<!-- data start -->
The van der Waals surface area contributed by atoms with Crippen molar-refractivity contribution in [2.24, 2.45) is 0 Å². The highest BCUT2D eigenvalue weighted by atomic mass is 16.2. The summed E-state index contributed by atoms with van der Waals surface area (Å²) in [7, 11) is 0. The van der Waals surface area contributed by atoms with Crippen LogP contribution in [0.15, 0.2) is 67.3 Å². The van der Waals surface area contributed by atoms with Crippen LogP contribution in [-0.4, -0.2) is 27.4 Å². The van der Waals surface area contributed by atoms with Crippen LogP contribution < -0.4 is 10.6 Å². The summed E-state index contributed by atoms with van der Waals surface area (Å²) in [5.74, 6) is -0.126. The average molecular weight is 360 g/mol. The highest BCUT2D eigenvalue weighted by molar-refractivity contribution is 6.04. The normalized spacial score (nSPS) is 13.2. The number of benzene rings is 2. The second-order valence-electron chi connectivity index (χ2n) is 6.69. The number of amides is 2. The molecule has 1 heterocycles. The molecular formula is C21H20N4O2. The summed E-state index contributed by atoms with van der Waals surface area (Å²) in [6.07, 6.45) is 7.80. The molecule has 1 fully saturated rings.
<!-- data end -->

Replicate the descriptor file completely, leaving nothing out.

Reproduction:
The van der Waals surface area contributed by atoms with Crippen molar-refractivity contribution in [2.24, 2.45) is 0 Å². The highest BCUT2D eigenvalue weighted by atomic mass is 16.2. The summed E-state index contributed by atoms with van der Waals surface area (Å²) in [7, 11) is 0. The van der Waals surface area contributed by atoms with Crippen LogP contribution in [0.15, 0.2) is 67.3 Å². The van der Waals surface area contributed by atoms with Crippen LogP contribution in [-0.4, -0.2) is 27.4 Å². The van der Waals surface area contributed by atoms with Crippen LogP contribution < -0.4 is 10.6 Å². The summed E-state index contributed by atoms with van der Waals surface area (Å²) in [5.74, 6) is -0.126. The average molecular weight is 360 g/mol. The highest BCUT2D eigenvalue weighted by molar-refractivity contribution is 6.04. The normalized spacial score (nSPS) is 13.2. The number of benzene rings is 2. The second-order valence-electron chi connectivity index (χ2n) is 6.69. The number of amides is 2. The molecule has 1 heterocycles. The molecular formula is C21H20N4O2. The summed E-state index contributed by atoms with van der Waals surface area (Å²) in [6.07, 6.45) is 7.80. The molecule has 1 fully saturated rings.